Default to the Feld Press Kit, Continued ...About the unfortunate recent passing of Tim Holst, at only 61, I know little about the man, except that his Mormon background seems to have given him the humanity that was obviously loved by many on the Ringling payrolls. I only know he was an outstanding ringmaster, whose red hat I wished he had never turned in for a desk job. Now, about the obituary in The New York Times, why do I sense the omnipotent hand of the Felds at work pulling strings in the background? We learn through a direct quote attributed to William B. Hall III, who should if anybody know better, that Mr. Holst was the man who first recruited soviet bloc artists into the rings of Ringling. Pardon me for once again bringing out John Ringling North, who in prolific concert with one Trolle Rhodin, began importing acts in 1965. Those gave the show a massive jolt of fresh blood, and the critics from NY to LA were wowed, and the show did great at the box office. This strikes me as a ploy to add another fake feather to the Feld scrapbook of fictions ... Am I the only one who cares?

Touched by a little concern, a little praise: Some e-mailed me, wondering what was going on since I haven’t been posting for weeks. One visitor to this blog reminded me of how I felt when I likewise wrote a while back to the missing-in-action Sawdust Kid (aka Logan Jacot), asking him if he was okay. In fact, I am gratefully, humbly, even, truth be told, fearfully blessed with pill-free health; Got caught up digging out the first draft of a new book. This blog was and will always be a hobby, to which I must now and then practice not being a slave ... Oddly enough, the stats haven’t dropped much. Well, when you’ve got the loyal 7 visitors that I have, what a loyal seven they are, even when I ignore them!

And that’s a late Friday night wrap from the tea tent where Boyi and Will, showering me with friendly attention during an empty house, suddenly were bombarded with teaaholics and swung back into tea tender mode ... Which is a good thing, because the place doesn't stock Peterson Peanuts or Ringling designer snow cones ...

5 comments:

Jack Ryan said...

No, you aren't the only one who cares about accuracy.

Buckles Woodcock posted the NY Times obit of Tim Holst several days ago.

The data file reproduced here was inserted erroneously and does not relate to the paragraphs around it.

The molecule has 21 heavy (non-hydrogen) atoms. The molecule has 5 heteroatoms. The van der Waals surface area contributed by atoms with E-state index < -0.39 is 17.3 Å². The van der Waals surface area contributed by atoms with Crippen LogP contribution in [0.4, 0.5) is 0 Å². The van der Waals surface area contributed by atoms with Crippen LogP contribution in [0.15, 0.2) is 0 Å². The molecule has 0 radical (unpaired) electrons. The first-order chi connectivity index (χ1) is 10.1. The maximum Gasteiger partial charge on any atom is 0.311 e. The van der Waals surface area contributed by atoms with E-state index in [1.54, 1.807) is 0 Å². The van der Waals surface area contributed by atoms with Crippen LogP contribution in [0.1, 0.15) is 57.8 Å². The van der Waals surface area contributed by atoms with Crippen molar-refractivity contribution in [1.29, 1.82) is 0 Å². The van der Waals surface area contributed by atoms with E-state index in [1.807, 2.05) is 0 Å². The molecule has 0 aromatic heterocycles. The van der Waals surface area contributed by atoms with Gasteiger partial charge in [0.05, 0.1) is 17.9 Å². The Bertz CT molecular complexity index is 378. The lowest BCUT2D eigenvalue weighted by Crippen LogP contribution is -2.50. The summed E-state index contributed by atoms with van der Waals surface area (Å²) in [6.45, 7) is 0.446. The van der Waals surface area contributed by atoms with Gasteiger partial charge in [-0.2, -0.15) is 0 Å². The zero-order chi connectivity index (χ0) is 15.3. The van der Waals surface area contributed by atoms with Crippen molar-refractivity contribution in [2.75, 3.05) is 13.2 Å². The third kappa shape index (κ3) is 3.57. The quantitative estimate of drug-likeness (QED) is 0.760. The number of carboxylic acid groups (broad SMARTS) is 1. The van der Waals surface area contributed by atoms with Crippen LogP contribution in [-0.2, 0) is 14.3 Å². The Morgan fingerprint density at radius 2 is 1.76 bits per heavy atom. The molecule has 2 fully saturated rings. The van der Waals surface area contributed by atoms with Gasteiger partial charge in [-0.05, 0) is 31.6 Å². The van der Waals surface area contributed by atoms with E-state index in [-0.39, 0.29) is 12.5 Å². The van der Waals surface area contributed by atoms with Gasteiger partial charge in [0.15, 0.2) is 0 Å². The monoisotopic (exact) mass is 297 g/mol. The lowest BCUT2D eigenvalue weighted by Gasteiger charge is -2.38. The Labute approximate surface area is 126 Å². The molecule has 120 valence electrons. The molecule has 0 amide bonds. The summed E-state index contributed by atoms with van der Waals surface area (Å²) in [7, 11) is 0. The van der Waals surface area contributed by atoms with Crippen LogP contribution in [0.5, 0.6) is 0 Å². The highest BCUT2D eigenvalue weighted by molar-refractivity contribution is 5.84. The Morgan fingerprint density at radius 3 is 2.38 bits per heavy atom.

My comment:

The quote in the obit from Mr. Hall is a bit misleading.

With all due respect to Tim's amazing globe-trotting and the superb acts he discovered, he was not the first Ringling scout to make deals with former Iron Curtain performers.

That would be the late Trolle Rhodin.

Don said...

Three cheers for circus history fact checkers! (and for blogs that bring them all together)

Don Covington

Showbiz David said...

Thanks, Don, and THANKS for keeping me informed on some many subjects via your generous e-mailing links!

Logan Jacot said...

Cirque maybe claiming publicly that they are doing well but internal newsletters say other wise.

henry edgar said...

welcome back, david -- we've missed you. and to repeat, no, you aren't the only one who cares about accuracy, though it seems those of us who do are diminishing in numbers. several people wrote buckles, issuing corrections to mr. hall's quote. i well remember the way the first block of iron curtain acts boosted the show. the mecners were one of the all-time best acts ringling has ever featured.

this mistake might have been understandable if the times had made the mistake based on a release from ringling. but this was a quote from a well-known circus fan who was an active fan at the time these acts were imported. this is how history becomes fantasy.
and it's also how well-known fans lose credibility.
just as mr feld left a powerful legacy that didn't need to be "expanded," as it has been, tim left a legacy that gives him a special place in circus history based on his accomplishments and his integrity. his memory needs no embellishments, and i think tim would have been the first to correct the facts in our national "paper of record."